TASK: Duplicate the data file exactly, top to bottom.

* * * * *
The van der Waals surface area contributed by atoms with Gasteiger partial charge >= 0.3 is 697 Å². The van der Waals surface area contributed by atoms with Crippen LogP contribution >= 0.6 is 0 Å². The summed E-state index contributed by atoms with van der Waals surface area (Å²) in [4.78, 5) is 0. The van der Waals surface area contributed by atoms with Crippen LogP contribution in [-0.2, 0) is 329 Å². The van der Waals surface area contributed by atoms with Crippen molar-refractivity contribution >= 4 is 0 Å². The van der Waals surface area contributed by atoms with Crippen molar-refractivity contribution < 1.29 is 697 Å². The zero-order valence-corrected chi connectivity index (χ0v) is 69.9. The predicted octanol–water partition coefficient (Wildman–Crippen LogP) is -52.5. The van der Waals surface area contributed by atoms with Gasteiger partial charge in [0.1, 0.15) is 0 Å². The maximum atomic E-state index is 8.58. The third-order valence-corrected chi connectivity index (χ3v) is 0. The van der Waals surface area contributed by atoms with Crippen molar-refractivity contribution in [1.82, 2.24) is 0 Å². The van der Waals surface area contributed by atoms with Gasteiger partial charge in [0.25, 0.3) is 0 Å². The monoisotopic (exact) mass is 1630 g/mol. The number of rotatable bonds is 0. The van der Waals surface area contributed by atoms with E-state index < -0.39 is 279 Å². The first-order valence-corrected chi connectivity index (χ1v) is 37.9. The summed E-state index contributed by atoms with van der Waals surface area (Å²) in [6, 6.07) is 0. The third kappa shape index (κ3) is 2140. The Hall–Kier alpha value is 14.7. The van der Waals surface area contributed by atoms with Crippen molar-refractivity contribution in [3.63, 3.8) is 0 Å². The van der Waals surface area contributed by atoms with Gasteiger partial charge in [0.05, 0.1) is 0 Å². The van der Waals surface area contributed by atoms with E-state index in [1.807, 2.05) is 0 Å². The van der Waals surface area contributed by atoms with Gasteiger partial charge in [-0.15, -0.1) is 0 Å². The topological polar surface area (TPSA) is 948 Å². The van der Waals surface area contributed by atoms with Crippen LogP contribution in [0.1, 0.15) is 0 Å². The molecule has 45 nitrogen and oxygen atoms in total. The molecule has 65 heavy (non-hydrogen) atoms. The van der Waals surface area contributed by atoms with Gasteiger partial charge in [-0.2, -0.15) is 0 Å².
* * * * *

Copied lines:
The van der Waals surface area contributed by atoms with Gasteiger partial charge >= 0.3 is 697 Å². The van der Waals surface area contributed by atoms with Crippen LogP contribution >= 0.6 is 0 Å². The summed E-state index contributed by atoms with van der Waals surface area (Å²) in [4.78, 5) is 0. The van der Waals surface area contributed by atoms with Crippen LogP contribution in [-0.2, 0) is 329 Å². The van der Waals surface area contributed by atoms with Crippen molar-refractivity contribution >= 4 is 0 Å². The van der Waals surface area contributed by atoms with Crippen molar-refractivity contribution < 1.29 is 697 Å². The zero-order valence-corrected chi connectivity index (χ0v) is 69.9. The predicted octanol–water partition coefficient (Wildman–Crippen LogP) is -52.5. The van der Waals surface area contributed by atoms with Gasteiger partial charge in [0.1, 0.15) is 0 Å². The maximum atomic E-state index is 8.58. The third-order valence-corrected chi connectivity index (χ3v) is 0. The van der Waals surface area contributed by atoms with Crippen molar-refractivity contribution in [1.82, 2.24) is 0 Å². The van der Waals surface area contributed by atoms with Gasteiger partial charge in [0.25, 0.3) is 0 Å². The monoisotopic (exact) mass is 1630 g/mol. The number of rotatable bonds is 0. The van der Waals surface area contributed by atoms with E-state index < -0.39 is 279 Å². The first-order valence-corrected chi connectivity index (χ1v) is 37.9. The summed E-state index contributed by atoms with van der Waals surface area (Å²) in [6, 6.07) is 0. The third kappa shape index (κ3) is 2140. The Hall–Kier alpha value is 14.7. The van der Waals surface area contributed by atoms with Crippen molar-refractivity contribution in [3.63, 3.8) is 0 Å². The van der Waals surface area contributed by atoms with Gasteiger partial charge in [0.05, 0.1) is 0 Å². The van der Waals surface area contributed by atoms with E-state index in [1.807, 2.05) is 0 Å². The van der Waals surface area contributed by atoms with Gasteiger partial charge in [-0.15, -0.1) is 0 Å². The topological polar surface area (TPSA) is 948 Å². The van der Waals surface area contributed by atoms with Crippen LogP contribution in [0.1, 0.15) is 0 Å². The molecule has 45 nitrogen and oxygen atoms in total. The molecule has 65 heavy (non-hydrogen) atoms. The van der Waals surface area contributed by atoms with Gasteiger partial charge in [-0.2, -0.15) is 0 Å².